The shoemaker is not only worldly-wise, but also knows the Bible well, and frequently cites chapter and verse. For example, when he discusses the question of whether humor can be found in the Bible, he answers in the affirmative, citing verses in support thereof. Questions often revolve around the experiences of a German Methodist minister such as pastoral visits (Hausbesuche), and what kind of parishioners a minister can encounter, from the friendly to the unfriendly. Such topics are sprinkled with Roser’s humor.

One humorous story the shoemaker tells is about a church member who bought a pair of pants, but when he came home found them four inches too long. At dinner time, he mentioned this to his wife, aunt, and daughter, but that he would have them tailored. Wanting to surprise him, his wife shortened his pants the next day, but said nothing. Then his daughter and aunt did the same in the next few days. Finally, at the end of the week, the church member brought his pants to the tailor to get them shortened four inches also. After breakfast on Sunday, he tried the pants on and found them sixteen inches too short. Everyone explained what had happened, and the moral of the story was that it is beneficial to communicate with one another.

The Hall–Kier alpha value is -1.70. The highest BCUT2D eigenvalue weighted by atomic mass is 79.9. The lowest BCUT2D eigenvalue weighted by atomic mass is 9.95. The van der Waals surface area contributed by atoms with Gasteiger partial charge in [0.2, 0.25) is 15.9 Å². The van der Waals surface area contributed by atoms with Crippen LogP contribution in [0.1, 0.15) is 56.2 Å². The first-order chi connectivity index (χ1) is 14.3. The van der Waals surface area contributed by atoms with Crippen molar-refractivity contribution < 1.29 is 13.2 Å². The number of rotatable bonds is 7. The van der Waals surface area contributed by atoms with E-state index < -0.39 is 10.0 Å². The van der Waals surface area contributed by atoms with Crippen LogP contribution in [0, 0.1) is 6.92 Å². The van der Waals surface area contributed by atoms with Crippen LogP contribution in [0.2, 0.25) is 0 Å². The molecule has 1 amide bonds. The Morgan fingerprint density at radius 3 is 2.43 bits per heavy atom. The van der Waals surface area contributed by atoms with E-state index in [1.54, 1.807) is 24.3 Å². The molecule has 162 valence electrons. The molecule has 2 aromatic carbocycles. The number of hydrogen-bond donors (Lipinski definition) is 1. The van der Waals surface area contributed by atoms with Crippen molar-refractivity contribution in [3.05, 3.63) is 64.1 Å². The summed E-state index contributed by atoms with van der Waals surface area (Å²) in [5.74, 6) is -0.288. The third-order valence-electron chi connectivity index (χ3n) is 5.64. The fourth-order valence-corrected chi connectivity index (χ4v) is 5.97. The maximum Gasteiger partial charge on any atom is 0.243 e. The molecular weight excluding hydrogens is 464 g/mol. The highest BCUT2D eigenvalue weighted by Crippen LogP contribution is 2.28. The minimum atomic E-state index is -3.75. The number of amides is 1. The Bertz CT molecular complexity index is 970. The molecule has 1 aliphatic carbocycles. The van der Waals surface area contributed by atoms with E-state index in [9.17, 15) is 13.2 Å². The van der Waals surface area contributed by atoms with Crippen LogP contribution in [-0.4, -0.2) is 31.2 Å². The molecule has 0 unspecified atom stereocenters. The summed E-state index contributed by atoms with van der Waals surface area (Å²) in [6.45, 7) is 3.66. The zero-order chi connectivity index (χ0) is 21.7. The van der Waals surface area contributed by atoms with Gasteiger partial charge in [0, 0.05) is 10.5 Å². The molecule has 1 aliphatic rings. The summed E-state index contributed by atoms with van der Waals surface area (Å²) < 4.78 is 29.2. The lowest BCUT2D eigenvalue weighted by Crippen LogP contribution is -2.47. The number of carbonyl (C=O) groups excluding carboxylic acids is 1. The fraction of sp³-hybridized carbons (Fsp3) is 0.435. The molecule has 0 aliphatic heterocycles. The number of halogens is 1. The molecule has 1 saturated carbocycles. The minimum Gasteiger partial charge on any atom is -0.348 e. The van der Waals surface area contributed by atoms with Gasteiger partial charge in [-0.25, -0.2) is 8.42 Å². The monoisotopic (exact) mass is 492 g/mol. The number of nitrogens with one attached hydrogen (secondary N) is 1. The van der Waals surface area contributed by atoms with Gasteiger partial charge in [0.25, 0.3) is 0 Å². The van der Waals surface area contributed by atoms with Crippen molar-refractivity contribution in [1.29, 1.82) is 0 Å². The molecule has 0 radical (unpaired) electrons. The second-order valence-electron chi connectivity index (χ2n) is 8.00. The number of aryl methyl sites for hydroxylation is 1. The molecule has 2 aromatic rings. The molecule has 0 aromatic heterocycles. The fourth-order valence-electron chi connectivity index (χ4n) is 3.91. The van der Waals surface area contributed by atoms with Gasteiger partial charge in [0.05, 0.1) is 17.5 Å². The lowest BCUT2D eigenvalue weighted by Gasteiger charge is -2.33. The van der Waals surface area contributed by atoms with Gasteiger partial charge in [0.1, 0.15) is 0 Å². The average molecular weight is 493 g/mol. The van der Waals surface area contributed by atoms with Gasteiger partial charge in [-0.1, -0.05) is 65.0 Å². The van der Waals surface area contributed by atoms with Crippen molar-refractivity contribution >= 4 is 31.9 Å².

Title-page of a Christmas cantata, with text by Roser

The German language certainly played an important role in the life and work of Roser. In 1904, at a meeting of the Cincinnati District of the Central German Conference of the Methodist Episcopal Church, the language question came up for discussion. Not surprisingly, Roser supported the continuation of German church services, as did the majority of those at the meeting. However, World War I caused many churches to either cancel German services, or introduce an additional service in English. The sign of the church Roser had served at in Newport, proclaiming it the “Salem Kirche,” was removed and replaced with a sign in English: “Salem Methodist Episcopal Church.” German services were also dropped.